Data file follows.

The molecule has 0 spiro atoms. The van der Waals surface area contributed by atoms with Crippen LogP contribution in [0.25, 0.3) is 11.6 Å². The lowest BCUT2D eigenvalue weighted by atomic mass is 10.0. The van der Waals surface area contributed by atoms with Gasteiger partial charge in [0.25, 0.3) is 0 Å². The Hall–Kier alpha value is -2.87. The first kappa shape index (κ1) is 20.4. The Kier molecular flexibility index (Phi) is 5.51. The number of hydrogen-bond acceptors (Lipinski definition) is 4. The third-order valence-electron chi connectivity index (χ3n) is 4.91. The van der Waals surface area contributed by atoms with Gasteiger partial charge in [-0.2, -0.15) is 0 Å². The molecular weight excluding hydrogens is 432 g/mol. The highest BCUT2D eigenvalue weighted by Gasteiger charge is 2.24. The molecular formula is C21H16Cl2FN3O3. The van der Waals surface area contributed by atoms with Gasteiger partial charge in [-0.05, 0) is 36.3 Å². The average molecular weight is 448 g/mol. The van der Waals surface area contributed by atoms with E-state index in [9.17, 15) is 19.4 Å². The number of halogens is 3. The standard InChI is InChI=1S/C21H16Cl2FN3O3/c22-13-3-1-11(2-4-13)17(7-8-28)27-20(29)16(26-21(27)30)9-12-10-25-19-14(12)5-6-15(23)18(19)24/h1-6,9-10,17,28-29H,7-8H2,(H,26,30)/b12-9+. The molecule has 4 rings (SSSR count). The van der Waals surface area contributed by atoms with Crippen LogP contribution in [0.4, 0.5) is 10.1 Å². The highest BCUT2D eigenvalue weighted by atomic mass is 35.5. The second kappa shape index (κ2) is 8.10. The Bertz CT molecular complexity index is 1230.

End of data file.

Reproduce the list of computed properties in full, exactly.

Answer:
The molecule has 0 spiro atoms. The van der Waals surface area contributed by atoms with Crippen LogP contribution in [0.25, 0.3) is 11.6 Å². The lowest BCUT2D eigenvalue weighted by atomic mass is 10.0. The van der Waals surface area contributed by atoms with Gasteiger partial charge in [0.25, 0.3) is 0 Å². The Hall–Kier alpha value is -2.87. The first kappa shape index (κ1) is 20.4. The Kier molecular flexibility index (Phi) is 5.51. The number of hydrogen-bond acceptors (Lipinski definition) is 4. The third-order valence-electron chi connectivity index (χ3n) is 4.91. The van der Waals surface area contributed by atoms with Gasteiger partial charge in [-0.2, -0.15) is 0 Å². The molecular weight excluding hydrogens is 432 g/mol. The highest BCUT2D eigenvalue weighted by Gasteiger charge is 2.24. The molecular formula is C21H16Cl2FN3O3. The van der Waals surface area contributed by atoms with Gasteiger partial charge in [-0.05, 0) is 36.3 Å². The average molecular weight is 448 g/mol. The van der Waals surface area contributed by atoms with E-state index in [9.17, 15) is 19.4 Å². The number of halogens is 3. The standard InChI is InChI=1S/C21H16Cl2FN3O3/c22-13-3-1-11(2-4-13)17(7-8-28)27-20(29)16(26-21(27)30)9-12-10-25-19-14(12)5-6-15(23)18(19)24/h1-6,9-10,17,28-29H,7-8H2,(H,26,30)/b12-9+. The molecule has 4 rings (SSSR count). The van der Waals surface area contributed by atoms with Crippen LogP contribution in [0.4, 0.5) is 10.1 Å². The highest BCUT2D eigenvalue weighted by atomic mass is 35.5. The second kappa shape index (κ2) is 8.10. The Bertz CT molecular complexity index is 1230.